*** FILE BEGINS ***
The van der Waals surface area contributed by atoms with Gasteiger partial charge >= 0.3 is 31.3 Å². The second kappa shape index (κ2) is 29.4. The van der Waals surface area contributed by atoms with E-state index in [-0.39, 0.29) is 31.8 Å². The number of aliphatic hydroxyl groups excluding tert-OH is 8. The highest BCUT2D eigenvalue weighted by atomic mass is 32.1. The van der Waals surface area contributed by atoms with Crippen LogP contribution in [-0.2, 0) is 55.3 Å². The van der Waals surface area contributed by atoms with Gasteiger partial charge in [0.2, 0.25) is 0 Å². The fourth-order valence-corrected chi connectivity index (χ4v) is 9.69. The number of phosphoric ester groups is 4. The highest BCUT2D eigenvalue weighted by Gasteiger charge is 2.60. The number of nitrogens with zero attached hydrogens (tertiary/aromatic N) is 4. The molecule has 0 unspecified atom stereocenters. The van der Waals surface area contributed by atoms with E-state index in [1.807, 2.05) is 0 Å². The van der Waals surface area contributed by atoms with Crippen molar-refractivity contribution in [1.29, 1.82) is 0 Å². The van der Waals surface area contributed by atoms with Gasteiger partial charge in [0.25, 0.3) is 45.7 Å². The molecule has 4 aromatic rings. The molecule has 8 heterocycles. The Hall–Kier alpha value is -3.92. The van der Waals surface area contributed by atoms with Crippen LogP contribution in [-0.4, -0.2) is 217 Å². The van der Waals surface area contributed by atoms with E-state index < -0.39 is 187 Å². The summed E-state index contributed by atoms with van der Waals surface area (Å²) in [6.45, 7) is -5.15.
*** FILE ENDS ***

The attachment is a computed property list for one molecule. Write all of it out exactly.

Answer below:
The van der Waals surface area contributed by atoms with Gasteiger partial charge >= 0.3 is 31.3 Å². The second kappa shape index (κ2) is 29.4. The van der Waals surface area contributed by atoms with E-state index in [-0.39, 0.29) is 31.8 Å². The number of aliphatic hydroxyl groups excluding tert-OH is 8. The highest BCUT2D eigenvalue weighted by atomic mass is 32.1. The van der Waals surface area contributed by atoms with Crippen LogP contribution in [-0.2, 0) is 55.3 Å². The van der Waals surface area contributed by atoms with Gasteiger partial charge in [0.2, 0.25) is 0 Å². The fourth-order valence-corrected chi connectivity index (χ4v) is 9.69. The number of phosphoric ester groups is 4. The highest BCUT2D eigenvalue weighted by Gasteiger charge is 2.60. The number of nitrogens with zero attached hydrogens (tertiary/aromatic N) is 4. The molecule has 0 unspecified atom stereocenters. The van der Waals surface area contributed by atoms with E-state index in [1.807, 2.05) is 0 Å². The van der Waals surface area contributed by atoms with Crippen molar-refractivity contribution in [1.29, 1.82) is 0 Å². The van der Waals surface area contributed by atoms with Gasteiger partial charge in [0.25, 0.3) is 45.7 Å². The molecule has 4 aromatic rings. The molecule has 8 heterocycles. The Hall–Kier alpha value is -3.92. The van der Waals surface area contributed by atoms with Crippen LogP contribution in [-0.4, -0.2) is 217 Å². The van der Waals surface area contributed by atoms with E-state index < -0.39 is 187 Å². The summed E-state index contributed by atoms with van der Waals surface area (Å²) in [6.45, 7) is -5.15.